The governor of Pennsylvania signed two executive orders yesterday to expand discrimination protections for LGBT people.
Executive Order 2016-04 bans discrimination "against any employee or applicant for employment on the basis of race, color, religious creed, ancestry, union membership, age, gender, sexual orientation, gender expression or identity, national origin, AIDS or HIV status, or disability."
Executive Order 2016-05 "will ensure that all contracting processes of commonwealth agencies will be nondiscriminatory and that all businesses contracting with the commonwealth as well as all grantees should use nondiscriminatory practices in subcontracting, hiring, promoting, and other labor matters."
We must show that Pennsylvania is the place that William Penn envisioned when he founded our commonwealth on the principle that it is open, diverse, and inclusive for all people. I call on the General Assembly to swiftly put legislation on my desk that ensures that people throughout the commonwealth – regardless of sexual orientation, gender expression or identity – are treated equally under Pennsylvania law.
Such legislation is stalled in the legislature.
Anti-sexual assault activists and the business community are lining up with gay rights activists against a social conservative organization over the legislation, which is bottled up in Pennsylvania’s Republican-controlled Legislature.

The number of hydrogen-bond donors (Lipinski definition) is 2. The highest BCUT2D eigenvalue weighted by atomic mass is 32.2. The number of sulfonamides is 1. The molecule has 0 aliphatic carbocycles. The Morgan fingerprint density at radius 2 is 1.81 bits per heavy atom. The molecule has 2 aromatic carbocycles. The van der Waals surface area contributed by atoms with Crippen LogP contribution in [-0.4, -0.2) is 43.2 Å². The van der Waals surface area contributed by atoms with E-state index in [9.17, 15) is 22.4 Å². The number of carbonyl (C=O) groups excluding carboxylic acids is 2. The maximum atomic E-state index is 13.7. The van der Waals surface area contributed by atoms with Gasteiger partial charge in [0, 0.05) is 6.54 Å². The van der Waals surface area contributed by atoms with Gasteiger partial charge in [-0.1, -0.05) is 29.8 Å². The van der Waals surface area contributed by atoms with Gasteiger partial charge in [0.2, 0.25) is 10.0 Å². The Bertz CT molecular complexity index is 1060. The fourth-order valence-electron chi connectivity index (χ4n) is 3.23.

Democratic Gov. Tom Wolf has tried to raise the profile of the issue in Pennsylvania, in light of a backlash against North Carolina, and has urged Republicans to allow a vote on it. He suggested that giving protection against discrimination for the gay and transgender community is the evolution of a civil rights movement that banned discrimination because of race.
We shouldn’t be discriminating on this basis either. I think that’s an appropriate thing for a government to say: ‘We have ground rules here."
In recent days, an organization called Defend My Privacy, backed by the socially conservative Pennsylvania Family Institute, put up a website and Harrisburg-area highway billboards attacking the legislation, calling them “Bathroom Bills.” It also set up a booth at last weekend’s Pennsylvania Leadership Conference, a prominent gathering of conservatives that hosted GOP presidential candidates Ted Cruz, a U.S. senator from Texas, and John Kasich, Ohio’s governor.
This is really a red herring to scare people, and the organizations and advocates who know best don’t believe there’s a problem.
--Rep. Dan Frankel (D-Allegheney)
Pennsylvania Competes, a business advocacy group backed by The Hershey Co., GlaxoSmithKline and others, called Defend My Privacy a “shadow group” and said it should take down the “inaccurate, fear-based misinformation."
The Pennsylvania Coalition Against Rape said “fear-mongering tactics about risk of sexual violence” is used to help raise support for discriminatory legislation like North Carolina’s. Rather, it said, research shows that states, cities and schools that have given transgender people the right to use the bathroom of the gender with which they identify report no increase in assaults in bathrooms.
I just want to make sure that we’re not going to be violating anybody’s religious liberties or their freedom of conscience.
--Sen. Mike Folmer (R-Lebanon), Senate State Government Committee chair